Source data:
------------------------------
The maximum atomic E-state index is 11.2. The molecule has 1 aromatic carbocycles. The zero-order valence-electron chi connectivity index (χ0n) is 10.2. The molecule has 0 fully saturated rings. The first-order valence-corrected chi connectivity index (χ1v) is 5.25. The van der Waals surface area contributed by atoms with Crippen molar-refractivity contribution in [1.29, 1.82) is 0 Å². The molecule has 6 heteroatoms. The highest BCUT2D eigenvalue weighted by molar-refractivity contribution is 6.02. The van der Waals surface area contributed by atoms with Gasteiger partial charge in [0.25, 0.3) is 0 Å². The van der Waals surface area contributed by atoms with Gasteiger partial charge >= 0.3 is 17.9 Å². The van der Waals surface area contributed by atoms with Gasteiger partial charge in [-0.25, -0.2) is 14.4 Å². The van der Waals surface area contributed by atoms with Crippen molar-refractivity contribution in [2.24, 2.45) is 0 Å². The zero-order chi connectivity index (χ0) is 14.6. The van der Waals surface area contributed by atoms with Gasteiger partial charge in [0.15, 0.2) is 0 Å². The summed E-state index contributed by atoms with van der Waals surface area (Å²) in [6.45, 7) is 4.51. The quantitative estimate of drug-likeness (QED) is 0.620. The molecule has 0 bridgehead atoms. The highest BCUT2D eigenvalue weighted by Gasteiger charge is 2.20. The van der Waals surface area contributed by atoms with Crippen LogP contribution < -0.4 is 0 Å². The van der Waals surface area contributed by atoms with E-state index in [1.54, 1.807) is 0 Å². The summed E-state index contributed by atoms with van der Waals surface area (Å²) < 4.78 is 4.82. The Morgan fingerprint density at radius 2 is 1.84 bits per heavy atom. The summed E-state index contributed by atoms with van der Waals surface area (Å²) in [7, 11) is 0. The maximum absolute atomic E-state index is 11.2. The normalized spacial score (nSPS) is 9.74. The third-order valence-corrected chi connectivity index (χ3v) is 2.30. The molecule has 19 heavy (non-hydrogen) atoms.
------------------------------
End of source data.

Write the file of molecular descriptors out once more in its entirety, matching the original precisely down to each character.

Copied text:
The maximum atomic E-state index is 11.2. The molecule has 1 aromatic carbocycles. The zero-order valence-electron chi connectivity index (χ0n) is 10.2. The molecule has 0 fully saturated rings. The first-order valence-corrected chi connectivity index (χ1v) is 5.25. The van der Waals surface area contributed by atoms with Crippen molar-refractivity contribution in [1.29, 1.82) is 0 Å². The molecule has 6 heteroatoms. The highest BCUT2D eigenvalue weighted by molar-refractivity contribution is 6.02. The van der Waals surface area contributed by atoms with Gasteiger partial charge in [0.25, 0.3) is 0 Å². The van der Waals surface area contributed by atoms with Gasteiger partial charge >= 0.3 is 17.9 Å². The van der Waals surface area contributed by atoms with Gasteiger partial charge in [-0.25, -0.2) is 14.4 Å². The van der Waals surface area contributed by atoms with Crippen molar-refractivity contribution in [2.24, 2.45) is 0 Å². The zero-order chi connectivity index (χ0) is 14.6. The van der Waals surface area contributed by atoms with Gasteiger partial charge in [0.15, 0.2) is 0 Å². The summed E-state index contributed by atoms with van der Waals surface area (Å²) in [6.45, 7) is 4.51. The quantitative estimate of drug-likeness (QED) is 0.620. The molecule has 0 bridgehead atoms. The highest BCUT2D eigenvalue weighted by Gasteiger charge is 2.20. The van der Waals surface area contributed by atoms with Crippen LogP contribution < -0.4 is 0 Å². The van der Waals surface area contributed by atoms with E-state index in [1.54, 1.807) is 0 Å². The summed E-state index contributed by atoms with van der Waals surface area (Å²) < 4.78 is 4.82. The Morgan fingerprint density at radius 2 is 1.84 bits per heavy atom. The summed E-state index contributed by atoms with van der Waals surface area (Å²) in [7, 11) is 0. The maximum absolute atomic E-state index is 11.2. The normalized spacial score (nSPS) is 9.74. The third-order valence-corrected chi connectivity index (χ3v) is 2.30. The molecule has 19 heavy (non-hydrogen) atoms.